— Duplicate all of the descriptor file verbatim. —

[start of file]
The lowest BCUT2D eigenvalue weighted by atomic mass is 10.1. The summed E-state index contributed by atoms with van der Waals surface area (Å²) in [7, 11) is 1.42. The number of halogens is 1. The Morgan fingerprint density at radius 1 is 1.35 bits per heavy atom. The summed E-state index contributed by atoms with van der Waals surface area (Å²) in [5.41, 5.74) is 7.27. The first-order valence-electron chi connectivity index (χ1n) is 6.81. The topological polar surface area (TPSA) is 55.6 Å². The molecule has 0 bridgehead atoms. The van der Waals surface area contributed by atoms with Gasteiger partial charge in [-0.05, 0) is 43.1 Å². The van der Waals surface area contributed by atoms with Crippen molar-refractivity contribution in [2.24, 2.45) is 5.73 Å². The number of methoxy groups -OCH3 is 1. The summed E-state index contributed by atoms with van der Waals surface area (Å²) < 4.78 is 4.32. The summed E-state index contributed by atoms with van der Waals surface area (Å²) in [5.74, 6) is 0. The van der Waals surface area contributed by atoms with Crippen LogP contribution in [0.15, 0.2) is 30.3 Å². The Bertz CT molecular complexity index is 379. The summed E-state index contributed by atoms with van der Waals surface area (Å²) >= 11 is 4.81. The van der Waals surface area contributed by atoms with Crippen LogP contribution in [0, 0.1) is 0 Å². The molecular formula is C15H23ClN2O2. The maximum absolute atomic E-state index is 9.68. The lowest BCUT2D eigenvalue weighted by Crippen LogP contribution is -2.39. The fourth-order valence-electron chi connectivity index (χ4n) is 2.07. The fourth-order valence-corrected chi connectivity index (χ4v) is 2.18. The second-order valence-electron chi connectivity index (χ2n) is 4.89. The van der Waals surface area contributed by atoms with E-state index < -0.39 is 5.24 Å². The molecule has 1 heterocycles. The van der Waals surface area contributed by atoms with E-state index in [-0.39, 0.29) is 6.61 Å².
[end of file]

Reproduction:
The lowest BCUT2D eigenvalue weighted by atomic mass is 10.1. The summed E-state index contributed by atoms with van der Waals surface area (Å²) in [7, 11) is 1.42. The number of halogens is 1. The Morgan fingerprint density at radius 1 is 1.35 bits per heavy atom. The summed E-state index contributed by atoms with van der Waals surface area (Å²) in [5.41, 5.74) is 7.27. The first-order valence-electron chi connectivity index (χ1n) is 6.81. The topological polar surface area (TPSA) is 55.6 Å². The molecule has 0 bridgehead atoms. The van der Waals surface area contributed by atoms with Gasteiger partial charge in [-0.05, 0) is 43.1 Å². The van der Waals surface area contributed by atoms with Crippen molar-refractivity contribution in [2.24, 2.45) is 5.73 Å². The number of methoxy groups -OCH3 is 1. The summed E-state index contributed by atoms with van der Waals surface area (Å²) < 4.78 is 4.32. The summed E-state index contributed by atoms with van der Waals surface area (Å²) in [5.74, 6) is 0. The van der Waals surface area contributed by atoms with Crippen LogP contribution in [0.15, 0.2) is 30.3 Å². The Bertz CT molecular complexity index is 379. The summed E-state index contributed by atoms with van der Waals surface area (Å²) >= 11 is 4.81. The van der Waals surface area contributed by atoms with Crippen LogP contribution in [0, 0.1) is 0 Å². The molecular formula is C15H23ClN2O2. The maximum absolute atomic E-state index is 9.68. The lowest BCUT2D eigenvalue weighted by Crippen LogP contribution is -2.39. The fourth-order valence-electron chi connectivity index (χ4n) is 2.07. The fourth-order valence-corrected chi connectivity index (χ4v) is 2.18. The second-order valence-electron chi connectivity index (χ2n) is 4.89. The van der Waals surface area contributed by atoms with E-state index < -0.39 is 5.24 Å². The molecule has 1 heterocycles. The van der Waals surface area contributed by atoms with E-state index in [-0.39, 0.29) is 6.61 Å².